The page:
Sir Anish Kapoor, CBE, born in Mumbai, was educated at the Hornsey College of Art and the Chelsea School of Art in London. Today he ranks among the most acclaimed contemporary sculptors in the world, and has exhibited extensively with solo shows and group exhibitions across the globe. He represented Britain at the Paris Biennale in 1982 and at the Venice Biennale in 1990, where he was awarded the Premio Duemila. He won the Turner Prize in 1991, and in 2002 he received the Unilever Commission for the Turbine Hall at Tate Modern. He became in 2009 the first living artist to have a solo exhibition at London’s Royal Academy of Arts, and in 2010–11 a retrospective of his work was hosted in India for the first time at the National Gallery of Modern Art in Delhi and Mumbai’s Mehboob Studios. A number of his large- scale installations have formed transient and permanent additions to buildings, landscapes and skylines around the world, including Cloud Gate at Chicago’s Millennium Park; Monumenta at the Grand Palais des Champs-Elysées; Dismemberment Site I for the Gibbs Farm sculpture park in New Zealand; and Temenos in Middlesbrough, one of a series of large scale works for the Tees Valley. In 2012 he completed the Arcelor Mittal Orbit, a 115m sculpture and observation tower and Britain’s largest piece of public art, at the Queen Elizabeth II Olympic Park. His many awards and honours include Japan’s Praemium Imperiale, India’s Padma Bhushan, and honorary fellowships from the London Institute, Leeds University, the University of Wolverhampton and the Royal Institute of British Architects. Elected Royal Academician in 1999, he was made CBE in 2003. In 2011 he was made Commandeur de l’Ordre des Arts et des Lettres, and two years later he was knighted for services to visual arts.

Mr Robert Silvers

Degree of Doctor of Letters, honoris causa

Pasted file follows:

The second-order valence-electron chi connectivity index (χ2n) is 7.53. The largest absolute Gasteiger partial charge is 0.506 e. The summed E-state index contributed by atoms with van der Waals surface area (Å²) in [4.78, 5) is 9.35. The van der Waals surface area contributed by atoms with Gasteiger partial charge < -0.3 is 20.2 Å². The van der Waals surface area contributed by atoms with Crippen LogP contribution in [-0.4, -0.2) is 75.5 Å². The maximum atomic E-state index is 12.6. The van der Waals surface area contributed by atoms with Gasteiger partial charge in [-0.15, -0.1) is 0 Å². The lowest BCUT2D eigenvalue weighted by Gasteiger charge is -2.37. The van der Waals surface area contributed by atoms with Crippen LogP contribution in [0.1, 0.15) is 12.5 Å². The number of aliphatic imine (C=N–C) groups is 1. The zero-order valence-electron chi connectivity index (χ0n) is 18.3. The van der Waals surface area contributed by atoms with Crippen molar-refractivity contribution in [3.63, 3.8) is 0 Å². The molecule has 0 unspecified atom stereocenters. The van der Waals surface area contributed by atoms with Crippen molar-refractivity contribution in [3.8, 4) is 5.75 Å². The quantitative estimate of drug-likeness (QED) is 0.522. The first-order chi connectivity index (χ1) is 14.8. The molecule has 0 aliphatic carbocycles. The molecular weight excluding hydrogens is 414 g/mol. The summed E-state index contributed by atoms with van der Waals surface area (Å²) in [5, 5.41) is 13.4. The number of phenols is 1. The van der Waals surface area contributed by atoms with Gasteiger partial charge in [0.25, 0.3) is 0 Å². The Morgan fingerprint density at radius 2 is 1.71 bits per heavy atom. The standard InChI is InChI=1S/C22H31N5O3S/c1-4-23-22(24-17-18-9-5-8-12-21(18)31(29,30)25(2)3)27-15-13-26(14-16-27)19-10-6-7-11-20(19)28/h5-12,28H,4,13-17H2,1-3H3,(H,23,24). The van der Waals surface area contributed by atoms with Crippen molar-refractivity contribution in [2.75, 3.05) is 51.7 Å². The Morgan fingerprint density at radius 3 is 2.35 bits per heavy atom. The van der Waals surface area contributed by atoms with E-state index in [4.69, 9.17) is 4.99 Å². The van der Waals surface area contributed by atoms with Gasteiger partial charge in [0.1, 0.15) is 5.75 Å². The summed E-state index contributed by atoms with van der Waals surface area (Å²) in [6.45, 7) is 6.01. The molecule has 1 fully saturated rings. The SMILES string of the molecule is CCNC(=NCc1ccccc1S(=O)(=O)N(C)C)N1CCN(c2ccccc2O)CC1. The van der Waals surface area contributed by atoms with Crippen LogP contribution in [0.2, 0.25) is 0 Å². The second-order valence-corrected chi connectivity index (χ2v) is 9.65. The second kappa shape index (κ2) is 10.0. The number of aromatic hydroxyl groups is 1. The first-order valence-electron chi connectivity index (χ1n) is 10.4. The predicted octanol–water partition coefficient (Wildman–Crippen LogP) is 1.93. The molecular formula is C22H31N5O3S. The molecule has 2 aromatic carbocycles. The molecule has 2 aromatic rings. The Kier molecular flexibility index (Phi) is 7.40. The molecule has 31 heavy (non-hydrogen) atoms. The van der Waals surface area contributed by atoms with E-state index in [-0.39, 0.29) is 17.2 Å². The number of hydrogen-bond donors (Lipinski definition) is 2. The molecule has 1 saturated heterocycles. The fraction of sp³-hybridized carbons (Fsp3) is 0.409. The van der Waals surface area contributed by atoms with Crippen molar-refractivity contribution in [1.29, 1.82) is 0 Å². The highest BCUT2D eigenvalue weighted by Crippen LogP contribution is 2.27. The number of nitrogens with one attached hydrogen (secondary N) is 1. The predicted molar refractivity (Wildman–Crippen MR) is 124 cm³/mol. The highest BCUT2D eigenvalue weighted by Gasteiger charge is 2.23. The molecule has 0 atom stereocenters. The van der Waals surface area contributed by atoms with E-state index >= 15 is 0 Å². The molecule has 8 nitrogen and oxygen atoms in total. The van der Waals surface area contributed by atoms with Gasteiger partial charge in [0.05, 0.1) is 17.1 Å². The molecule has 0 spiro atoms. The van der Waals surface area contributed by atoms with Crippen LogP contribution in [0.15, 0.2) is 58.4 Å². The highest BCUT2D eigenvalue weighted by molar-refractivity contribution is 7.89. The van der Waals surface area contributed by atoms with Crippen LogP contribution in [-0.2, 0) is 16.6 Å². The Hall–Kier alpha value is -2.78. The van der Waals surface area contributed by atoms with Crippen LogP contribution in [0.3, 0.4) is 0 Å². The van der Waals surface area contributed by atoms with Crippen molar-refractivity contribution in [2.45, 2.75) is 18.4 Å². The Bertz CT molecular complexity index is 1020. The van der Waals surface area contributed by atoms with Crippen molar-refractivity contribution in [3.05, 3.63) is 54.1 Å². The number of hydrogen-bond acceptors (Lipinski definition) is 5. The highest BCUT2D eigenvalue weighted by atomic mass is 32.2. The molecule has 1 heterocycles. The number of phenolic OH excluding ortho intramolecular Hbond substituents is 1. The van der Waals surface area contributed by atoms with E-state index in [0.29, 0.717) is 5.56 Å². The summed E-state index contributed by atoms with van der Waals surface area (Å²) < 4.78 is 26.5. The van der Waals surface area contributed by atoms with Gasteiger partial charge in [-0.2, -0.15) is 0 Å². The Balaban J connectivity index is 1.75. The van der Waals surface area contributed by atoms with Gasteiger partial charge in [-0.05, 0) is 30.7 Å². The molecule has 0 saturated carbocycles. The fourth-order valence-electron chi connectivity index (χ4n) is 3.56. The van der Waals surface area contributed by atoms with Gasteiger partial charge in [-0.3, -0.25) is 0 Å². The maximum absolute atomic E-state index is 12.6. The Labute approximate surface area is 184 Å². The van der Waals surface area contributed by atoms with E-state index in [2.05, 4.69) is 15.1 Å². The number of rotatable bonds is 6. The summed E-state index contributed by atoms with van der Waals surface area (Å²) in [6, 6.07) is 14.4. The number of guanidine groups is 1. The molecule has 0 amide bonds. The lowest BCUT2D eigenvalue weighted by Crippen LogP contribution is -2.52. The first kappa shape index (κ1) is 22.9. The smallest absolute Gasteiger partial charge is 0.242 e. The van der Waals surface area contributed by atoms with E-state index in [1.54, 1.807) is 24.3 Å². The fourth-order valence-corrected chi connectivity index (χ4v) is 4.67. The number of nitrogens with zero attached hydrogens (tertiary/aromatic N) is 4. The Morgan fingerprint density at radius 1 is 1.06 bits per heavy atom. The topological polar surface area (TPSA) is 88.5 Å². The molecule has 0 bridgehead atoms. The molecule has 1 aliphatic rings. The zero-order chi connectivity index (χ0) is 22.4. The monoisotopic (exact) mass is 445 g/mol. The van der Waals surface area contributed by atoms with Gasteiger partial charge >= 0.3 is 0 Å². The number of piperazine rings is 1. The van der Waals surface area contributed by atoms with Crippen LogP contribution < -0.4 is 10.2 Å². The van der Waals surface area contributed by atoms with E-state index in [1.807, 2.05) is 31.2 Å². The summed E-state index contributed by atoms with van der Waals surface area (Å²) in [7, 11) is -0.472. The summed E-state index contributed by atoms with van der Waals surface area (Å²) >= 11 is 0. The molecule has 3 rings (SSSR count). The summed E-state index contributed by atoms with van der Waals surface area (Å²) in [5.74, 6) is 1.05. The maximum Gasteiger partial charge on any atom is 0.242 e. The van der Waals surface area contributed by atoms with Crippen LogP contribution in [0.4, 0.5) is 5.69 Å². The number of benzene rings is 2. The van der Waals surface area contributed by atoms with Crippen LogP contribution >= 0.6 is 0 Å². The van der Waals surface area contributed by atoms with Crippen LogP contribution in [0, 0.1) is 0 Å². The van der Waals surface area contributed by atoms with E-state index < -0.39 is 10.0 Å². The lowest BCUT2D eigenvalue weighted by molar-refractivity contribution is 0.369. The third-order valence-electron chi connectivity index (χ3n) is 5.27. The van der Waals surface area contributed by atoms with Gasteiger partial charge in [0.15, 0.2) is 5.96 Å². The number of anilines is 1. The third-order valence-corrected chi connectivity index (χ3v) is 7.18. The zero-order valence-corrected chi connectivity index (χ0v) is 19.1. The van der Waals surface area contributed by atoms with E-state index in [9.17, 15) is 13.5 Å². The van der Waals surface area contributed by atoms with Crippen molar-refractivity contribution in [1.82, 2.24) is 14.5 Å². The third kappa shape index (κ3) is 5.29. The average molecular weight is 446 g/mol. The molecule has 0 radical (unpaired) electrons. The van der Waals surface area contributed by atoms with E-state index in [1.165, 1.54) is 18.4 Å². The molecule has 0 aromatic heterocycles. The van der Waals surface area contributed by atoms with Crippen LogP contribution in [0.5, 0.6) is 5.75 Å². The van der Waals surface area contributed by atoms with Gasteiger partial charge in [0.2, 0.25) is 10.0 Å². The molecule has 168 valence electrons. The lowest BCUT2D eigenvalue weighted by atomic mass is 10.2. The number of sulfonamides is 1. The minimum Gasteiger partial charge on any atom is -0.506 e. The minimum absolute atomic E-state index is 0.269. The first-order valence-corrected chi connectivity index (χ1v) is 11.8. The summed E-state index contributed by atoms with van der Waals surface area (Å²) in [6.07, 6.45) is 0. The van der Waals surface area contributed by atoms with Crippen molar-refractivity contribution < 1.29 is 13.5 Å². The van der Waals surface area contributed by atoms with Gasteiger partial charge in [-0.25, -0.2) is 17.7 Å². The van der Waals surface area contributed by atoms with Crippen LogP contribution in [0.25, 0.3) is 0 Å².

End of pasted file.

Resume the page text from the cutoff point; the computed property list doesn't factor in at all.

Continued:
Editor and Co-founder of the New York Review of Books

Robert Silvers, BA, a native of New York, graduated from the University of Chicago in 1947. In 1950 he was appointed press secretary to Governor Chester Bowles of Connecticut. From 1953 to 1959 he lived in Paris, where he served with the US Army at SHAPE headquarters and attended the Sorbonne and the École des Sciences Politiques. He joined the editorial board of The Paris Review in 1954 and became its Paris editor two years later. From 1959 to 1963 he was an associate editor of Harper’s Magazine. In 1963 he co-founded The New York Review of Books, of which he was co-editor, with Barbara Epstein, for over forty years. He has been sole editor since her death in 2006. The journal is regarded as the leading English language forum for the serious discussion of contemporary literature, politics, history, philosophy, music, science, art, and other fields of intellectual endeavour. He is the editor or co-editor of several books, among them The Hidden Histories of Science, two volumes of The Company They Kept: Writers on Unforgettable Friendships and The New York Review Abroad: Fifty Years of International Reportage. He is a trustee of the New York Public Library, a member of the Council on Foreign Relations, and sits on the board of directors of both the American Ditchley Foundation and the Paris Review Foundation. He was appointed Chevalier de l’Ordre National du Mérite in 1988 and Chevalier de l’Ordre National de la Légion d’Honneur in 1998. His many other honours include the National Book Foundation’s Literarian Award for Outstanding Service to the American Literary Community, the American Academy of Arts and Letters Award for Distinguished Service to the Arts, The Paris Review’s Hadada Prize, a New York City Literary Honor, the National Humanities Medal, and honorary degrees from Harvard University and Columbia University.